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note = "Acknowledgement This project was supported by a grant through the Human Modified Tropical Forests programme of NERC (NE/K016377/1). We thank members of the NERC Airborne Remote Sensing Facility and NERC Data Analysis Node for collecting and processing the data (project code MA14-14). David Coomes was supported by an International Academic Fellowship from the Leverhulme Trust. Lindsay Banin contributed field allometry data which were collected during her PhD at University Leeds, supported by NERC and a RGS Henrietta Hutton Grant. Oliver Phillips, Simon Lewis and Lan Qie provided census data collected as part of an ERC Advanced Grant (T-Forces). Thanks to Richard Bryan Sebastian for collecting field data on delineated trees.",
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AU - Dalponte, Michele

AU - Jucker, Tommaso

AU - Asner, Gregory P.

AU - Banin, Lindsay F.

AU - Burslem, David F. R. P.

AU - Lewis, Simon L.

AU - Nilus, Reuben

AU - Phillips, Oliver L.

AU - Phua, Mui-How

AU - Qie, Lan

N1 - Acknowledgement This project was supported by a grant through the Human Modified Tropical Forests programme of NERC (NE/K016377/1). We thank members of the NERC Airborne Remote Sensing Facility and NERC Data Analysis Node for collecting and processing the data (project code MA14-14). David Coomes was supported by an International Academic Fellowship from the Leverhulme Trust. Lindsay Banin contributed field allometry data which were collected during her PhD at University Leeds, supported by NERC and a RGS Henrietta Hutton Grant. Oliver Phillips, Simon Lewis and Lan Qie provided census data collected as part of an ERC Advanced Grant (T-Forces). Thanks to Richard Bryan Sebastian for collecting field data on delineated trees.

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N2 - Tropical forests are a key component of the global carbon cycle, and mapping their carbon density is essential for understanding human influences on climate and for ecosystem-service-based payments for forest protection. Discrete-return airborne laser scanning (ALS) is increasingly recognised as a high-quality technology for mapping tropical forest carbon, because it generates 3D point clouds of forest structure from which aboveground carbon density (ACD) can be estimated. Area-based models are state of the art when it comes to estimating ACD from ALS data, but discard tree-level information contained within the ALS point cloud. This paper compares area-based and tree-centric models for estimating ACD in lowland old-growth forests in Sabah, Malaysia. These forests are challenging to map because of their immense height. We compare the performance of (a) an area-based model developed by Asner and Mascaro (2014), and used primarily in the neotropics hitherto, with (b) a tree-centric approach that uses a new algorithm (itcSegment) to locate trees within the ALS canopy height model, measures their heights and crown widths, and calculates biomass from these dimensions. We find that Asner and Mascaro's model needed regional calibration, reflecting the distinctive structure of Southeast Asian forests. We also discover that forest basal area is closely related to canopy gap fraction measured by ALS, and use this finding to refine Asner and Mascaro's model. Finally, we show that our tree-centric approach is less accurate at estimating ACD than the best-performing area-based model (RMSE 18% vs 13%). Tree-centric modelling is appealing because it is based on summing the biomass of individual trees, but until algorithms can detect understory trees reliably and estimate biomass from crown dimensions precisely, areas-based modelling will remain the method of choice.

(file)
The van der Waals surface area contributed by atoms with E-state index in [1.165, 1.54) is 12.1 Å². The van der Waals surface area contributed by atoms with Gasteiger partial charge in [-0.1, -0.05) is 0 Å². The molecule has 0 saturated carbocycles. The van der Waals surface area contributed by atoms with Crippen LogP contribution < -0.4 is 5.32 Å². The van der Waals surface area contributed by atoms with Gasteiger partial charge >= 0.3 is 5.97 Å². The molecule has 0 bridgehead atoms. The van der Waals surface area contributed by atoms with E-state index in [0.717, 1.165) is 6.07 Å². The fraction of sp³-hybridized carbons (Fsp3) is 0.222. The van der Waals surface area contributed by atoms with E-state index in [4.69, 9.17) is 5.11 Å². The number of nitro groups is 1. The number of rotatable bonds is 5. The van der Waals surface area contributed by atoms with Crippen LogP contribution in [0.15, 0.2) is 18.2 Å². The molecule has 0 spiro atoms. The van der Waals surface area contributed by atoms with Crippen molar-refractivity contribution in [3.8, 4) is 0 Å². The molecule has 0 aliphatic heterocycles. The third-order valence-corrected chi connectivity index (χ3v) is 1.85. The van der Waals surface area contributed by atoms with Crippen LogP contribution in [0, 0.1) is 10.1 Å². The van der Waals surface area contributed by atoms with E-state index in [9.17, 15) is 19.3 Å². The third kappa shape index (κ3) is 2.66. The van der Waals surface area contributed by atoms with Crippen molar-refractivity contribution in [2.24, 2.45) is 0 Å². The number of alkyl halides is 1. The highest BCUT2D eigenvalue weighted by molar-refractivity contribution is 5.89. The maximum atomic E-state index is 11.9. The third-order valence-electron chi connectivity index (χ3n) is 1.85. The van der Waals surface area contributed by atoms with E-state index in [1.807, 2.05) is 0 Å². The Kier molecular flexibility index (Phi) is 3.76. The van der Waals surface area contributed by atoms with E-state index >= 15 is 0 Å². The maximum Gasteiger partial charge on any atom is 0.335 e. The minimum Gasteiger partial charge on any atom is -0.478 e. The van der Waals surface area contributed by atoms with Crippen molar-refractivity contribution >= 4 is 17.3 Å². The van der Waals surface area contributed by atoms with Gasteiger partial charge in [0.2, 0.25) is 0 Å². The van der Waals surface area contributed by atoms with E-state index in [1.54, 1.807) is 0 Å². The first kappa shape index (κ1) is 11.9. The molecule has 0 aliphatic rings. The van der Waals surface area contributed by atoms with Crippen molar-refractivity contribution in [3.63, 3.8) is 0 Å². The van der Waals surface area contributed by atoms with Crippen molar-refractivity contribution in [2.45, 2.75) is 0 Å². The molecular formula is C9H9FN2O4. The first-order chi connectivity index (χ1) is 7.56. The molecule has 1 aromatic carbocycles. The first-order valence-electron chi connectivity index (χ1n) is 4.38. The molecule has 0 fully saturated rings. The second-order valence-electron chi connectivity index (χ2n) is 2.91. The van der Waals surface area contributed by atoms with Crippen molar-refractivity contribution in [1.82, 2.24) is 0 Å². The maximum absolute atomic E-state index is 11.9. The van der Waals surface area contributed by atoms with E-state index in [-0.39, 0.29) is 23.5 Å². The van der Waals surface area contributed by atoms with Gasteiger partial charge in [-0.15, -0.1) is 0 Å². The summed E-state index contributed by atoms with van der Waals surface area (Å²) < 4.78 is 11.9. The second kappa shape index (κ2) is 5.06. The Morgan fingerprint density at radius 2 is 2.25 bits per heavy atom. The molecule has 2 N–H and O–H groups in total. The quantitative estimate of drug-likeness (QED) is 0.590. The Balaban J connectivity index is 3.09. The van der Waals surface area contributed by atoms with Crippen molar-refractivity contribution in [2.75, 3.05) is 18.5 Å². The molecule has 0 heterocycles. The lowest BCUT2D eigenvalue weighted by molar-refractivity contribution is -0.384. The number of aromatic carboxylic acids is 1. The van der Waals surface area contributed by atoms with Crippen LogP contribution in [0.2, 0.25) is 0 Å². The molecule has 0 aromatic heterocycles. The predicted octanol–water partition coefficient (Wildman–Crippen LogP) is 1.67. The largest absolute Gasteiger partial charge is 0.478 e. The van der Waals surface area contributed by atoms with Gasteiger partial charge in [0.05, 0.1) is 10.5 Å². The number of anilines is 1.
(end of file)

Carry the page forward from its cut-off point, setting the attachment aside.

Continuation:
AB - Tropical forests are a key component of the global carbon cycle, and mapping their carbon density is essential for understanding human influences on climate and for ecosystem-service-based payments for forest protection. Discrete-return airborne laser scanning (ALS) is increasingly recognised as a high-quality technology for mapping tropical forest carbon, because it generates 3D point clouds of forest structure from which aboveground carbon density (ACD) can be estimated. Area-based models are state of the art when it comes to estimating ACD from ALS data, but discard tree-level information contained within the ALS point cloud. This paper compares area-based and tree-centric models for estimating ACD in lowland old-growth forests in Sabah, Malaysia. These forests are challenging to map because of their immense height. We compare the performance of (a) an area-based model developed by Asner and Mascaro (2014), and used primarily in the neotropics hitherto, with (b) a tree-centric approach that uses a new algorithm (itcSegment) to locate trees within the ALS canopy height model, measures their heights and crown widths, and calculates biomass from these dimensions. We find that Asner and Mascaro's model needed regional calibration, reflecting the distinctive structure of Southeast Asian forests. We also discover that forest basal area is closely related to canopy gap fraction measured by ALS, and use this finding to refine Asner and Mascaro's model. Finally, we show that our tree-centric approach is less accurate at estimating ACD than the best-performing area-based model (RMSE 18% vs 13%). Tree-centric modelling is appealing because it is based on summing the biomass of individual trees, but until algorithms can detect understory trees reliably and estimate biomass from crown dimensions precisely, areas-based modelling will remain the method of choice.

KW - Allometry

KW - Aboveground carbon density

KW - Biomass estimation

KW - Image analysis

KW - LiDAR

KW - Object recognition

KW - Power-law

KW - Tree delineation

KW - Tropical forests

U2 - 10.1016/j.rse.2017.03.017

DO - 10.1016/j.rse.2017.03.017

M3 - Article

VL - 194

SP - 77

EP - 88

JO - Remote Sensing of Environment

JF - Remote Sensing of Environment

SN - 0034-4257